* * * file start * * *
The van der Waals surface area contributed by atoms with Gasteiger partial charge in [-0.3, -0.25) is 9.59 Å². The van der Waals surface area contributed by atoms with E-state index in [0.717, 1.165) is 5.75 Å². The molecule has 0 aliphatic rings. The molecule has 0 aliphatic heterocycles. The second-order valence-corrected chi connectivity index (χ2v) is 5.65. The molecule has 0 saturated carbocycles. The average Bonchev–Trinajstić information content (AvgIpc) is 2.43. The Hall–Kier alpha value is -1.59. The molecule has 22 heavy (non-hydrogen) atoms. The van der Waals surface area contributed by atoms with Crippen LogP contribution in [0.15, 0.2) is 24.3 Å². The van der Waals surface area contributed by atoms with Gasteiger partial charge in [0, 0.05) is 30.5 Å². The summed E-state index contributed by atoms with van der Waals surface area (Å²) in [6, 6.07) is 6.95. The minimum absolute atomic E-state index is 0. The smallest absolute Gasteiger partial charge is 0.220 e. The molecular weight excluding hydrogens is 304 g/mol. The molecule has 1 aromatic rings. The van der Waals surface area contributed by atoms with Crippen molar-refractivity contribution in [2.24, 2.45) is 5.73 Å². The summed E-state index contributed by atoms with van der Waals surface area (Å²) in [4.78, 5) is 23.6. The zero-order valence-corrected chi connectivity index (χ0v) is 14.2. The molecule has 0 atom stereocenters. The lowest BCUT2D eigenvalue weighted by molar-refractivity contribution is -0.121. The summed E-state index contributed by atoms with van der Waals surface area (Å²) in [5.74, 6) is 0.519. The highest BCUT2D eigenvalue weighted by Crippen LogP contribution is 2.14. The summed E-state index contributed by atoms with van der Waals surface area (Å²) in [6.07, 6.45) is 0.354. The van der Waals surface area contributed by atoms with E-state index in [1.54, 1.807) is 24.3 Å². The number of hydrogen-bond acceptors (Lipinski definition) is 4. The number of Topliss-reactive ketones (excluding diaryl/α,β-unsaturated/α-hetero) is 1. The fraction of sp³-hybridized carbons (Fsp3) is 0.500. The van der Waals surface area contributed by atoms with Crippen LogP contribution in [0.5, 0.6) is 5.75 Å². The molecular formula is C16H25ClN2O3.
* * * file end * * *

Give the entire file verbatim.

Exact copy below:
The van der Waals surface area contributed by atoms with Gasteiger partial charge in [-0.3, -0.25) is 9.59 Å². The van der Waals surface area contributed by atoms with E-state index in [0.717, 1.165) is 5.75 Å². The molecule has 0 aliphatic rings. The molecule has 0 aliphatic heterocycles. The second-order valence-corrected chi connectivity index (χ2v) is 5.65. The molecule has 0 saturated carbocycles. The average Bonchev–Trinajstić information content (AvgIpc) is 2.43. The Hall–Kier alpha value is -1.59. The molecule has 22 heavy (non-hydrogen) atoms. The van der Waals surface area contributed by atoms with Crippen LogP contribution in [0.15, 0.2) is 24.3 Å². The van der Waals surface area contributed by atoms with Gasteiger partial charge in [0, 0.05) is 30.5 Å². The summed E-state index contributed by atoms with van der Waals surface area (Å²) in [6, 6.07) is 6.95. The minimum absolute atomic E-state index is 0. The smallest absolute Gasteiger partial charge is 0.220 e. The molecular weight excluding hydrogens is 304 g/mol. The molecule has 1 aromatic rings. The van der Waals surface area contributed by atoms with Crippen molar-refractivity contribution in [2.24, 2.45) is 5.73 Å². The summed E-state index contributed by atoms with van der Waals surface area (Å²) in [4.78, 5) is 23.6. The zero-order valence-corrected chi connectivity index (χ0v) is 14.2. The molecule has 0 atom stereocenters. The lowest BCUT2D eigenvalue weighted by molar-refractivity contribution is -0.121. The summed E-state index contributed by atoms with van der Waals surface area (Å²) in [5.74, 6) is 0.519. The highest BCUT2D eigenvalue weighted by Crippen LogP contribution is 2.14. The summed E-state index contributed by atoms with van der Waals surface area (Å²) in [6.07, 6.45) is 0.354. The van der Waals surface area contributed by atoms with E-state index in [1.54, 1.807) is 24.3 Å². The number of hydrogen-bond acceptors (Lipinski definition) is 4. The number of Topliss-reactive ketones (excluding diaryl/α,β-unsaturated/α-hetero) is 1. The fraction of sp³-hybridized carbons (Fsp3) is 0.500. The van der Waals surface area contributed by atoms with Crippen LogP contribution in [0.5, 0.6) is 5.75 Å². The molecular formula is C16H25ClN2O3.